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The Indian Mutiny of 1857

India. 1857. It is the height of British Imperialism in India, and the Sepoys are making a stand.

This classic history of the Indian Mutiny of 1857 addresses both the causes and consequences of one of the greatest uprisings in the                                                                                                   history of the British Empire.


With the introduction of cartridges believed to have been greased in cow and pig fat the issue of religious disrespect started to

inflame the Sepoys.


How much influence did the greased cartridge issue have on the crisis?

Were they merely a catalyst for an already turbulent situation?

Had trouble long been simmering among the Bengal Army native soldiers?

What affect did terms of service, poor pay and lack of promotion prospects have upon the prospect of a mutiny?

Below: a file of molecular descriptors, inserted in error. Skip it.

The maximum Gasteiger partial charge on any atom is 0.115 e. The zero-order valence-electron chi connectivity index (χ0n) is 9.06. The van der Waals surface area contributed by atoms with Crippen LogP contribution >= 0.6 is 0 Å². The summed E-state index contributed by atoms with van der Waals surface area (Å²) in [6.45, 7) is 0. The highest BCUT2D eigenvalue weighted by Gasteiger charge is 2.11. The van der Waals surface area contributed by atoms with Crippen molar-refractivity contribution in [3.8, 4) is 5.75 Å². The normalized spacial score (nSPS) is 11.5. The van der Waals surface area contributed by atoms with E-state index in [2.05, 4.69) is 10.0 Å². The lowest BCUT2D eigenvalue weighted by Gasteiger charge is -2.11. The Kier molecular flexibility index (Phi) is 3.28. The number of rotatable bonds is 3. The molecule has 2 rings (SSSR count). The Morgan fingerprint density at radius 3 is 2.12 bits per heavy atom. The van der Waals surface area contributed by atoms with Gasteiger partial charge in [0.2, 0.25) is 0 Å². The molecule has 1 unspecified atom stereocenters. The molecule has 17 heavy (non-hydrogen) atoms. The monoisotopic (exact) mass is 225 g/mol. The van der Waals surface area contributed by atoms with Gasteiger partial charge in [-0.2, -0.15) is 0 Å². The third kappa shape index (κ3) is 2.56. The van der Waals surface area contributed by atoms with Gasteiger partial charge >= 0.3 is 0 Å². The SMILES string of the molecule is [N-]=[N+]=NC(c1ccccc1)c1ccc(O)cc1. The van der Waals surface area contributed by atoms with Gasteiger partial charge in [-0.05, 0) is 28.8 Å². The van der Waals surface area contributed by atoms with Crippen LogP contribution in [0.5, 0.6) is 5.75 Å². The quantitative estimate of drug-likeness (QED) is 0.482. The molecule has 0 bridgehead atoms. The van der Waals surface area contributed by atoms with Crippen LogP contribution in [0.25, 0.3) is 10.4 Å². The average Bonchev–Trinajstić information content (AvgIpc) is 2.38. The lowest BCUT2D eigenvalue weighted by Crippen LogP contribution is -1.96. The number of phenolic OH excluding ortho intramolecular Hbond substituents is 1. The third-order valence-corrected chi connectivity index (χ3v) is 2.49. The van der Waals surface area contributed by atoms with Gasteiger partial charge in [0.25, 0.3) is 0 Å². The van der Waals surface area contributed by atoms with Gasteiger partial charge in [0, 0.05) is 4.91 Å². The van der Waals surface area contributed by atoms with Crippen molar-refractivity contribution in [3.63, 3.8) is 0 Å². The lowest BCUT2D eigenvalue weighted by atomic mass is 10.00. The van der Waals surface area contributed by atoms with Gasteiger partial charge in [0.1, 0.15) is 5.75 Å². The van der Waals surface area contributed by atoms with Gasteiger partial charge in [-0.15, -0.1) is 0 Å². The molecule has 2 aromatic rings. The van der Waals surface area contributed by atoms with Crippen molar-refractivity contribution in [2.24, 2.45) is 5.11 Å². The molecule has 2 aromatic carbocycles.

In this abbreviated history drawn from an earlier six volume work, George Bruce Malleson utlises his military background and first-hand knowledge of India to present an analysis of the underlying causes of this violent mutiny.

George Bruce Malleson (1825-1898) was British officer who served in India. He served through the second Burmese War and his first work was published in Calcutta, in the midst of the mutiny, in 1857. His other works include History of the French in India and The Decisive Battles of India.

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